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Best of Atlanta 2006 Cityscape

 

Best Of Atlanta 2006 Cityscape Large


Cityscape

Best Local Hero

Judith Curry
When Hurricane Katrina tore into the Gulf Coast, it created a perverse, but tempting, chance to make a point about global warming. Scientists had long figured a hotter atmosphere would agitate the storm cycle, creating more or bigger storms, or both. Was Katrina an example? Just after the storm hit,more...
When Hurricane Katrina tore into the Gulf Coast, it created a perverse, but tempting, chance to make a point about global warming. Scientists had long figured a hotter atmosphere would agitate the storm cycle, creating more or bigger storms, or both. Was Katrina an example? Just after the storm hit, JUDITH CURRY, along with other atmospheric scientists at Georgia Tech, happened to co-publish a landmark study on hurricanes and global warming. They concluded the strongest hurricanes are getting even stronger as the Earth gets hotter. At a Washington briefing where Curry was asked to describe the research, a congressional aide with ties to the coal industry tried to portray her work as out-of-step with mainstream science. It didn’t work. Reporters at first concentrated on the aide’s trumped-up controversy. But the well-timed research eventually sunk into the public’s mind as yet more evidence of the costs of climate change. Curry has walked a difficult tightrope for scientists: While she’s been candid about the evidence for global warming, she’s steered clear of pontificating on issues outside her expertise. She and her Tech colleagues have kept their eyes on their own work, which is just what we need if we wish to understand what we’re doing to this planet. less...

Best Local Troublemaker

Joe Parko
Meet JOE PARKO, and you think “ordinary guy.” The retired Georgia State professor is anything but. Behind a gentle smile and shock of white hair is a firebrand. Parko, a Quaker, has been among Atlanta’s most indefatigable critics of George Bush and his Iraq misadventure. Inmore...
Meet JOE PARKO, and you think “ordinary guy.” The retired Georgia State professor is anything but. Behind a gentle smile and shock of white hair is a firebrand. Parko, a Quaker, has been among Atlanta’s most indefatigable critics of George Bush and his Iraq misadventure. In November 2002, before the war began, Parko began an all-American exercise. He tried to confront one of his U.S. senators — unhinged hawk Zell Miller — with questions about the war: Will we face more terrorism if we attack Iraq? How many people will be killed? Parko and four other activists refused to leave the senator’s Colony Square office until Miller agreed to meet with them. Instead of setting up a meeting with his constituents, Miller’s minions called the police. The activists, now dubbed the Atlanta Five, were busted for “criminal trespass.” Two years later, a judge threw the case out of court. Since then, Parko’s exported his fight for peace from Midtown to such far-flung lands as Iraq and Palestine. He uses letters, speeches and demonstrations. He’s a gentle but dogged hell-raiser. less...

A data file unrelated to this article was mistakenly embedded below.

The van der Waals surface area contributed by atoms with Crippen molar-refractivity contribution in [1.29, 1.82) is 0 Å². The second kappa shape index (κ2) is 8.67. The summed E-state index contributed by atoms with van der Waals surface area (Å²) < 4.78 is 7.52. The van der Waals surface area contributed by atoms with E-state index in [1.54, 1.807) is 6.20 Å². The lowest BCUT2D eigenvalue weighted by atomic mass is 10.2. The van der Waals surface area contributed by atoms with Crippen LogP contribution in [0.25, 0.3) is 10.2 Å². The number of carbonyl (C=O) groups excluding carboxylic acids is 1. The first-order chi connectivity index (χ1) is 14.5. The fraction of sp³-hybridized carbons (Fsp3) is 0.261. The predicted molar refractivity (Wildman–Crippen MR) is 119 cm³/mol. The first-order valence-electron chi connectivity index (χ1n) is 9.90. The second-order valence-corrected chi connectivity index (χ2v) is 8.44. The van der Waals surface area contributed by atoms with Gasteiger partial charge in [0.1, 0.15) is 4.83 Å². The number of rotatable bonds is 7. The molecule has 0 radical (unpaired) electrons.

Best Morality Tale

Bill Campbell
If you didn’t believe BILL CAMPBELL was a crook when he was mayor, then you weren’t paying attention. A puzzling jury verdict acquitted the slickster on racketeering charges. But Hizzoner still will be sporting prison scrubs for the next couple of years, because he couldn’tmore...
If you didn’t believe BILL CAMPBELL was a crook when he was mayor, then you weren’t paying attention. A puzzling jury verdict acquitted the slickster on racketeering charges. But Hizzoner still will be sporting prison scrubs for the next couple of years, because he couldn’t escape the tax evasion charges. Even though Campbell’s high-profile trial, conviction and incarceration gave Atlanta a black eye, letting him get away with his skullduggery as he ran the city into the ground would’ve tarnished our reputation all the more. Perhaps as much as the verdict, justice was served by the courtroom revelation of the former mayor as a petty, vindictive philanderer who spent as much time playing blackjack and taking vacations on other people’s dimes as he did at City Hall. And when he gets out of the slammer, maybe he can run for mayor of Tunica, Miss. less...
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